Having created low-budget horror classic The Evil Dead, director Sam Raimi decided to move onto new things, notably Crimewave a comedy-crime drama. As it floundered to gain any critical or commercial success, he was convinced to go back to his horror roots with Evil Dead II. Initially conceived as a history-spanning adventure in medieval times, Raimi did not have the budget available, and so gave his producers exactly what they asked for (“more of the same”) and effectively remade the original.
Evil Dead II starts with our hero from the first film, Ash Williams (Bruce Campbell), who returns to the cabin in the woods with a new girlfriend. No mention is made of his original experiences, which may inform the reason that he decides to play a record of someone reading from the Necronomicon. This, as before, unleashes spirits into the cabin, who quickly possess his girlfriend and set about a chain of events, similar to the original as Ash battles to survive, while the spirit promises he’ll be “dead by dawn.”
The fact that Evil Dead II is never properly explained has been the source of debate from fans of the series. Is it a sequel? Or a remake? It doesn’t really matter in the long run, because it’s a great low-budget horror in its own right and was successful enough to spawn a direct sequel where Raimi was allowed to send Ash back in time in Army of Darkness.
Evil Dead II has a distinct move away from the traditional horror elements of The Evil Dead, and despite having far more gore, is played almost entirely with a comic edge. Raimi’s originality in this regard, which would become a key factor in the success of Spider-Man sees each horror scene given a punchline, such as the free-roaming POV shot of the spirit of the woods or the Three Stooges reference when Ash is forced to cut off his own hand.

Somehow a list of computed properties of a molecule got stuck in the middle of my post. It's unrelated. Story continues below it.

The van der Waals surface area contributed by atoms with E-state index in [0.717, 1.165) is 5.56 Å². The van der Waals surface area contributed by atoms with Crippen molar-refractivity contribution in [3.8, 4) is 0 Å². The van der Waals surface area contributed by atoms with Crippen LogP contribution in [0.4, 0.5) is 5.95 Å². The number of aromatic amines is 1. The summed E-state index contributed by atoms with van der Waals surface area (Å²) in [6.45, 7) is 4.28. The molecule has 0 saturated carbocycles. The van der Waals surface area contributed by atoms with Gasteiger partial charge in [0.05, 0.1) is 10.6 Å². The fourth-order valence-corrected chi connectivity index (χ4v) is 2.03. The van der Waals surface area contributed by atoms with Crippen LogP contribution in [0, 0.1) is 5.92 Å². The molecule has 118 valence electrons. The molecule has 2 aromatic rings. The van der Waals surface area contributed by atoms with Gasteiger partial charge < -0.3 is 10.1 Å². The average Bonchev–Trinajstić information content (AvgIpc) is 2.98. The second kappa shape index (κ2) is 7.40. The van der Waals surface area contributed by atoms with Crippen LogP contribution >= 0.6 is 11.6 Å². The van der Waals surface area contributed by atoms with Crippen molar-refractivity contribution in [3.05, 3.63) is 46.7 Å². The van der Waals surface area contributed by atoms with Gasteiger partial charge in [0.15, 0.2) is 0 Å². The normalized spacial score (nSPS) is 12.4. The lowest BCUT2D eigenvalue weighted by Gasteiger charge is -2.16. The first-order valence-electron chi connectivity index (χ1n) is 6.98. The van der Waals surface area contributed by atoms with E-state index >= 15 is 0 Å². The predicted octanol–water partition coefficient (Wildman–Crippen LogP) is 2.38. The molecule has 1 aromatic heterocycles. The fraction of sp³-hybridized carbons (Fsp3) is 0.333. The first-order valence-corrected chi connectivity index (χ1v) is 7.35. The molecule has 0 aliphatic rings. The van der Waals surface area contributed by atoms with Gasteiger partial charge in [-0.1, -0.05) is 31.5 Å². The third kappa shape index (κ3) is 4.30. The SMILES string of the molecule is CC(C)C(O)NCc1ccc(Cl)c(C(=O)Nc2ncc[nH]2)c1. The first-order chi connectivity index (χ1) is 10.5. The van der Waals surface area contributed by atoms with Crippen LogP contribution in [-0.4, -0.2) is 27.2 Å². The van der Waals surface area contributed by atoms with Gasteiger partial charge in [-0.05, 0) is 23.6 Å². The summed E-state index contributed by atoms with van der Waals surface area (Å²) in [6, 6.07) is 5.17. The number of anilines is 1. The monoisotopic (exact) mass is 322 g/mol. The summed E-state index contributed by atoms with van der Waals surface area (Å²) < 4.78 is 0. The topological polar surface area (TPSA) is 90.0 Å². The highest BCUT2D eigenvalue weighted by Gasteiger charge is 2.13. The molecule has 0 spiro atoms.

In fact this iconic scene then references Taxi Driver when he, preposterously attaches a chainsaw to the stump left remaining. Yet because of Raimi’s keen sense of wit and invention, it fits perfectly within the construct of the film. There’s also nods to other horror films, like Freddy Krueger’s claw hanging in the basement, itself probably a reference to the fact that a character in A Nightmare on Elm Street is seen watching The Evil Dead.
An improvement upon the original film, Evil Dead II has become on of the most successful cult horror films of all time. It’s loved unreservedly by its fans and is an original and memorable satire of the horror genre. It helped make Raimi one of the most popular directors working today, and should have done the same for chisel-jawed star Bruce Campbell. But if all else fails, he’ll always have Ash… and his BOOMSTICK!